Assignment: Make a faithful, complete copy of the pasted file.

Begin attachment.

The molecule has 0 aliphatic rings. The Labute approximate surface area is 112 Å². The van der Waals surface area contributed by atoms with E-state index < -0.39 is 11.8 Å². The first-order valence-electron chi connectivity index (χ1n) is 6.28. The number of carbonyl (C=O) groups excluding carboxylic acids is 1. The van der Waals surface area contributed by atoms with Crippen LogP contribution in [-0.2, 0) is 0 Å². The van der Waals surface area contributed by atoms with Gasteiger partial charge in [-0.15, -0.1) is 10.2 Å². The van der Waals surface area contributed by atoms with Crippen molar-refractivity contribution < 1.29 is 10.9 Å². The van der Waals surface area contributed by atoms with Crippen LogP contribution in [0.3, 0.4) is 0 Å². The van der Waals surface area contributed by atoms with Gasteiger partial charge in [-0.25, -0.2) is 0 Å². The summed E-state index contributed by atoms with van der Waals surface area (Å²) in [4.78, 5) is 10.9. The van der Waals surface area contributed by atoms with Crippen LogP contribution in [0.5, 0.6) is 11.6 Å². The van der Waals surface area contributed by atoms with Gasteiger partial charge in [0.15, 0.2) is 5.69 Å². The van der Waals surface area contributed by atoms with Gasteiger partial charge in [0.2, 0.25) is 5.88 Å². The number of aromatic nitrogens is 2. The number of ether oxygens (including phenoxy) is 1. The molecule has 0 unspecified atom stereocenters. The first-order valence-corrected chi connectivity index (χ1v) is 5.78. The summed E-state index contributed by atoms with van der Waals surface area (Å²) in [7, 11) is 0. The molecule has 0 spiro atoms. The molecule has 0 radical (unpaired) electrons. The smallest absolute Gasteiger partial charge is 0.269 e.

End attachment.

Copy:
The molecule has 0 aliphatic rings. The Labute approximate surface area is 112 Å². The van der Waals surface area contributed by atoms with E-state index < -0.39 is 11.8 Å². The first-order valence-electron chi connectivity index (χ1n) is 6.28. The number of carbonyl (C=O) groups excluding carboxylic acids is 1. The van der Waals surface area contributed by atoms with Crippen LogP contribution in [-0.2, 0) is 0 Å². The van der Waals surface area contributed by atoms with Gasteiger partial charge in [-0.15, -0.1) is 10.2 Å². The van der Waals surface area contributed by atoms with Crippen molar-refractivity contribution < 1.29 is 10.9 Å². The van der Waals surface area contributed by atoms with Crippen LogP contribution in [0.3, 0.4) is 0 Å². The van der Waals surface area contributed by atoms with Gasteiger partial charge in [-0.25, -0.2) is 0 Å². The summed E-state index contributed by atoms with van der Waals surface area (Å²) in [4.78, 5) is 10.9. The van der Waals surface area contributed by atoms with Crippen LogP contribution in [0.5, 0.6) is 11.6 Å². The van der Waals surface area contributed by atoms with Gasteiger partial charge in [0.15, 0.2) is 5.69 Å². The van der Waals surface area contributed by atoms with Gasteiger partial charge in [0.2, 0.25) is 5.88 Å². The number of aromatic nitrogens is 2. The number of ether oxygens (including phenoxy) is 1. The molecule has 0 unspecified atom stereocenters. The first-order valence-corrected chi connectivity index (χ1v) is 5.78. The summed E-state index contributed by atoms with van der Waals surface area (Å²) in [7, 11) is 0. The molecule has 0 spiro atoms. The molecule has 0 radical (unpaired) electrons. The smallest absolute Gasteiger partial charge is 0.269 e.